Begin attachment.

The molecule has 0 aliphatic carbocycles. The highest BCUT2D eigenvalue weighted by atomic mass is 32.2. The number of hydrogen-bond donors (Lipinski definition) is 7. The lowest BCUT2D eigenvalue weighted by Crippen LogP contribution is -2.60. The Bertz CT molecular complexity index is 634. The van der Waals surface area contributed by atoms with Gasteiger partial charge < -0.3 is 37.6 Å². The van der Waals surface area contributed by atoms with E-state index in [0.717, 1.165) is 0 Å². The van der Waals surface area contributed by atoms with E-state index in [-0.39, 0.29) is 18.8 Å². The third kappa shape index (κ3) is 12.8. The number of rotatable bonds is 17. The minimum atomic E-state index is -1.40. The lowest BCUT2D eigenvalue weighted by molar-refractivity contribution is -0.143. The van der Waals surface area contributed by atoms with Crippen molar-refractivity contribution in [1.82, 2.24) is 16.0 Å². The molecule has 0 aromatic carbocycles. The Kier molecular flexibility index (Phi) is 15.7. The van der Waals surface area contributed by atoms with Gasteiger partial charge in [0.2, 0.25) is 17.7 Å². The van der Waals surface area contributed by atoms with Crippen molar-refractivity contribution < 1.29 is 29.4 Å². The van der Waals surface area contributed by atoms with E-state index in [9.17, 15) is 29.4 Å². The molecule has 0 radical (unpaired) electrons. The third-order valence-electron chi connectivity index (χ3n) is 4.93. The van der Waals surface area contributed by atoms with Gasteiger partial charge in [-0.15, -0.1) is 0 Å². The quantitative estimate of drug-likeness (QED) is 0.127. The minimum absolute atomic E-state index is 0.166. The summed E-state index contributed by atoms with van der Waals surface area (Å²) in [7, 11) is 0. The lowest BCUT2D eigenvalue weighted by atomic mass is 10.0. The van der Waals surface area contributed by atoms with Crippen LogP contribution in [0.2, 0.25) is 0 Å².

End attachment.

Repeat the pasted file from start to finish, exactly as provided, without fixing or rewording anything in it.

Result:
The molecule has 0 aliphatic carbocycles. The highest BCUT2D eigenvalue weighted by atomic mass is 32.2. The number of hydrogen-bond donors (Lipinski definition) is 7. The lowest BCUT2D eigenvalue weighted by Crippen LogP contribution is -2.60. The Bertz CT molecular complexity index is 634. The van der Waals surface area contributed by atoms with Gasteiger partial charge < -0.3 is 37.6 Å². The van der Waals surface area contributed by atoms with E-state index in [0.717, 1.165) is 0 Å². The van der Waals surface area contributed by atoms with E-state index in [-0.39, 0.29) is 18.8 Å². The third kappa shape index (κ3) is 12.8. The number of rotatable bonds is 17. The minimum atomic E-state index is -1.40. The lowest BCUT2D eigenvalue weighted by molar-refractivity contribution is -0.143. The van der Waals surface area contributed by atoms with Crippen molar-refractivity contribution in [1.82, 2.24) is 16.0 Å². The molecule has 0 aromatic carbocycles. The Kier molecular flexibility index (Phi) is 15.7. The van der Waals surface area contributed by atoms with Gasteiger partial charge in [0.2, 0.25) is 17.7 Å². The van der Waals surface area contributed by atoms with Crippen molar-refractivity contribution < 1.29 is 29.4 Å². The van der Waals surface area contributed by atoms with E-state index in [9.17, 15) is 29.4 Å². The molecule has 0 radical (unpaired) electrons. The third-order valence-electron chi connectivity index (χ3n) is 4.93. The van der Waals surface area contributed by atoms with Gasteiger partial charge in [-0.15, -0.1) is 0 Å². The quantitative estimate of drug-likeness (QED) is 0.127. The minimum absolute atomic E-state index is 0.166. The summed E-state index contributed by atoms with van der Waals surface area (Å²) in [7, 11) is 0. The lowest BCUT2D eigenvalue weighted by atomic mass is 10.0. The van der Waals surface area contributed by atoms with Crippen LogP contribution in [0.2, 0.25) is 0 Å².